Low Neurite Density in Spinal Cord Linked to Greater Physical Disability in RRMS Patients

Low Neurite Density in Spinal Cord Linked to Greater Physical Disability in RRMS Patients

People with relapsing-remitting multiple sclerosis (RRMS) have poorer neurite density — a measure that relates to the amount of nerve cell projections, including axons and dendrites involved in nerve-to-nerve communication — in the brain and spinal cord than do those without this disease, a study shows.

This measure, especially in the spinal cord, correlates with physical disability, its researchers report.

Their study, “Reduced neurite density in the brain and cervical spinal cord in relapsing-remitting multiple sclerosis: A NODDI study,” was published in the Multiple Sclerosis Journal.

Neuronal degeneration is a significant component of disease progression in MS. However, exactly how specific alterations in nerve cells of the brain and spinal cord relate to physical and cognitive disability is not clear.

Quantitative magnetic resonance imaging (MRI) studies of the central nervous system in MS patients could help in understanding this relationship, but the time required to build the series of scans that might relate neurodegeneration to disability weighs against this approach.

Neurite orientation dispersion and density imaging (NODDI) is a MRI technique that allows scientists to evaluate, specifically and accurately, the structure of brain tissue. It provides values that relate to neurite density and orientation, which indirectly indicate neurodegeneration.

Researchers at University College London assessed how changes in neurite density and orientation, as determined by NODDI, related to physical and cognitive disability in RRMS patients.

Using it, they assessed the brain and cervical spinal cord — the spine’s top portion, corresponding to neck vertebrae — of 28 RRMS patients, between 18 and 65, and compared the results to those of 20 healthy controls of similar age and gender.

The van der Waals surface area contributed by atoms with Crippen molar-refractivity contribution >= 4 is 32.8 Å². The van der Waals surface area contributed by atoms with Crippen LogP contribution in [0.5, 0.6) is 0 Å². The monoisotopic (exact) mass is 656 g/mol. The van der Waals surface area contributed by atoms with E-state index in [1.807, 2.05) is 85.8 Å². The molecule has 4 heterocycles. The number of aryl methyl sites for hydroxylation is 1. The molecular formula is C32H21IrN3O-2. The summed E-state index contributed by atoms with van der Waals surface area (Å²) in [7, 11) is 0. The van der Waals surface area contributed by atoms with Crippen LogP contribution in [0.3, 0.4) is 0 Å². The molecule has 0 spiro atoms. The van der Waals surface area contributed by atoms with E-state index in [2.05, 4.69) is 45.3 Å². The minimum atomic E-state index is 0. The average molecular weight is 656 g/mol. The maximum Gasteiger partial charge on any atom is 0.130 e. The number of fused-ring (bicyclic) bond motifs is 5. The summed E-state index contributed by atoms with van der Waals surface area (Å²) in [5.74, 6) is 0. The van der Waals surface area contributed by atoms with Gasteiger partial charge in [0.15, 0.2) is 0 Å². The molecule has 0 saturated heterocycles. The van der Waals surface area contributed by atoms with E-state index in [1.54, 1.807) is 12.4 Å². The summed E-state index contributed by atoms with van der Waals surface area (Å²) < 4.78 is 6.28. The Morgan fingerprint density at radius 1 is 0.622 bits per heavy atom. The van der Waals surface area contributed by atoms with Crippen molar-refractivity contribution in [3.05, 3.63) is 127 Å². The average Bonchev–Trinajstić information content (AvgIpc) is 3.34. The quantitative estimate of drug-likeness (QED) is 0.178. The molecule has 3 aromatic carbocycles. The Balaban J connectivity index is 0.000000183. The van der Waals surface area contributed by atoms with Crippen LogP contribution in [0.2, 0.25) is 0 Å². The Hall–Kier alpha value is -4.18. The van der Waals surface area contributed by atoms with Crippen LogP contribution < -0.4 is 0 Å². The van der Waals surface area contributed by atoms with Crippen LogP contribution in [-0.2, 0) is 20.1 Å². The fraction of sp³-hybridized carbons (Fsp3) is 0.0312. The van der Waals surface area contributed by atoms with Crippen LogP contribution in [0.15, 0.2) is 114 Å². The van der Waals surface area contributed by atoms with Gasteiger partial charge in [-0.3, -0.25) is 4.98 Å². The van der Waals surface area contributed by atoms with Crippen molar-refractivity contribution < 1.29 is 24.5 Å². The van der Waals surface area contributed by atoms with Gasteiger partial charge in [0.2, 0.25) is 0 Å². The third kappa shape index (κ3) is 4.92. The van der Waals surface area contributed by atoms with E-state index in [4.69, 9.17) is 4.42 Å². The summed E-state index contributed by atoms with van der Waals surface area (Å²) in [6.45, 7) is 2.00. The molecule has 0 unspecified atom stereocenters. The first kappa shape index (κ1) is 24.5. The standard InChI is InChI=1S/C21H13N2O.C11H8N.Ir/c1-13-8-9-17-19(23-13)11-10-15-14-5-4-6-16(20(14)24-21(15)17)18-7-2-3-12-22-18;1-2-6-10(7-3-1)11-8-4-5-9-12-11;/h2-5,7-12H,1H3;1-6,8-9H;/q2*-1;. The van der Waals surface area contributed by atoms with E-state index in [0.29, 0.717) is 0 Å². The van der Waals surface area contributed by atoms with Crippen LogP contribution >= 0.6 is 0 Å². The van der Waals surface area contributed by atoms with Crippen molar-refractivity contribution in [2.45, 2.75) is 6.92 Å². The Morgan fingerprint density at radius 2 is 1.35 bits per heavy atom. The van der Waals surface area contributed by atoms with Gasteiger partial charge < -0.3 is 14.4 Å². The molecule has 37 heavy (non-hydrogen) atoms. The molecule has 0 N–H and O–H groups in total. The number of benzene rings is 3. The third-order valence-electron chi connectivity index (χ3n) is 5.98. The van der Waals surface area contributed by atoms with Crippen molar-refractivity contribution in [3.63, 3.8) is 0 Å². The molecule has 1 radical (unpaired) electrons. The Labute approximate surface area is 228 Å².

Results showed that RRMS patients had a lower neurite density in the brain and cervical spinal cord than controls, even in regions with no apparent lesions.

Patients who had a lower neurite density in the spinal cord also had greater physical disability.

“This suggests that a reduced neurite density, which is a known component of neurodegeneration, may contribute to neurological impairment in MS,” the researchers wrote.

No significant correlation was seen between low neurite density in the brain and increased disability.

Measures of cognitive disability also did not correlate with abnormal NODDI parameters. “Further studies analyzing NODDI in specific cortical regions, and linking them with the corresponding cognitive domains are needed,” the reseatchers wrote.

These results suggest that “neurite integrity loss, which is a crucial element of neurodegeneration, occurs in both the brain and spinal cord in MS, but mainly when affecting the cervical cord, it may contribute to physical disability,” the team concluded.

NODDI protocols are currently not available in clinical practice. But the researchers suggested that clinical trials could use spinal cord NODDI results as a marker of disability when assessing the efficacy of neuroprotective treatments.

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Patrícia holds her PhD in Medical Microbiology and Infectious Diseases from the Leiden University Medical Center in Leiden, The Netherlands. She has studied Applied Biology at Universidade do Minho and was a postdoctoral research fellow at Instituto de Medicina Molecular in Lisbon, Portugal. Her work has been focused on molecular genetic traits of infectious agents such as viruses and parasites.
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